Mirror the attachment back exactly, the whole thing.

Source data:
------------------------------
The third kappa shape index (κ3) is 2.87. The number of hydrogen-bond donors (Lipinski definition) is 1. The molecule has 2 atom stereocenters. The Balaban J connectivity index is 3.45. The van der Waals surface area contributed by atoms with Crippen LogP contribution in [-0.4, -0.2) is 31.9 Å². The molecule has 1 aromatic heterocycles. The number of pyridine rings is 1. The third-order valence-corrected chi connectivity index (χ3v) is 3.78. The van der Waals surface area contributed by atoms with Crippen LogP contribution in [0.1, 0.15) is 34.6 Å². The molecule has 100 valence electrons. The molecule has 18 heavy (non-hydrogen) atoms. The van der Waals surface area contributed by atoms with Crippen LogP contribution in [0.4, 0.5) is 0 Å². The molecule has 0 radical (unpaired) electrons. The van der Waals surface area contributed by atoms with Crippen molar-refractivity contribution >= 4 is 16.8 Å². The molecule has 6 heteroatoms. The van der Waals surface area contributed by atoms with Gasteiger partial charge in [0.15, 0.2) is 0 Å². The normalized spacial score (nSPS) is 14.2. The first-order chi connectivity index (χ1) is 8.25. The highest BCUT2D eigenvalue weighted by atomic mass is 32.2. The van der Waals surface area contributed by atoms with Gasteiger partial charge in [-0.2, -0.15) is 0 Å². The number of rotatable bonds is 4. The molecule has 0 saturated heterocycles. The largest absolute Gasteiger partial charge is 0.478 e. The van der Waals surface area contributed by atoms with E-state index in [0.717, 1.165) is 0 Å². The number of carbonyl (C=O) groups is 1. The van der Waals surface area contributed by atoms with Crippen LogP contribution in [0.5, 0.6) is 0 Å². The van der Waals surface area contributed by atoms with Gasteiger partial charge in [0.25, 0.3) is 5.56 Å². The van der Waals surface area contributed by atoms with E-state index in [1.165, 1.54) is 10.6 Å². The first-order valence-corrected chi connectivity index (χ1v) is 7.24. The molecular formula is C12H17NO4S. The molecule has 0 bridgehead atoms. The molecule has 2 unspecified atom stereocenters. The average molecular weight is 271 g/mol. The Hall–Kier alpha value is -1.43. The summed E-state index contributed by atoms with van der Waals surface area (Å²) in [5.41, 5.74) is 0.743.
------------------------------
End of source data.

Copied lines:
The third kappa shape index (κ3) is 2.87. The number of hydrogen-bond donors (Lipinski definition) is 1. The molecule has 2 atom stereocenters. The Balaban J connectivity index is 3.45. The van der Waals surface area contributed by atoms with Crippen LogP contribution in [-0.4, -0.2) is 31.9 Å². The molecule has 1 aromatic heterocycles. The number of pyridine rings is 1. The third-order valence-corrected chi connectivity index (χ3v) is 3.78. The van der Waals surface area contributed by atoms with Crippen LogP contribution in [0.1, 0.15) is 34.6 Å². The molecule has 100 valence electrons. The molecule has 18 heavy (non-hydrogen) atoms. The van der Waals surface area contributed by atoms with Crippen LogP contribution in [0.4, 0.5) is 0 Å². The molecule has 0 radical (unpaired) electrons. The van der Waals surface area contributed by atoms with Crippen molar-refractivity contribution >= 4 is 16.8 Å². The molecule has 6 heteroatoms. The van der Waals surface area contributed by atoms with Gasteiger partial charge in [0.15, 0.2) is 0 Å². The normalized spacial score (nSPS) is 14.2. The first-order chi connectivity index (χ1) is 8.25. The highest BCUT2D eigenvalue weighted by atomic mass is 32.2. The van der Waals surface area contributed by atoms with Gasteiger partial charge in [-0.2, -0.15) is 0 Å². The number of rotatable bonds is 4. The molecule has 0 saturated heterocycles. The largest absolute Gasteiger partial charge is 0.478 e. The van der Waals surface area contributed by atoms with E-state index in [0.717, 1.165) is 0 Å². The number of carbonyl (C=O) groups is 1. The van der Waals surface area contributed by atoms with Crippen LogP contribution in [0.5, 0.6) is 0 Å². The van der Waals surface area contributed by atoms with Gasteiger partial charge in [0.25, 0.3) is 5.56 Å². The van der Waals surface area contributed by atoms with E-state index in [1.165, 1.54) is 10.6 Å². The first-order valence-corrected chi connectivity index (χ1v) is 7.24. The molecular formula is C12H17NO4S. The molecule has 0 bridgehead atoms. The molecule has 2 unspecified atom stereocenters. The average molecular weight is 271 g/mol. The Hall–Kier alpha value is -1.43. The summed E-state index contributed by atoms with van der Waals surface area (Å²) in [5.41, 5.74) is 0.743.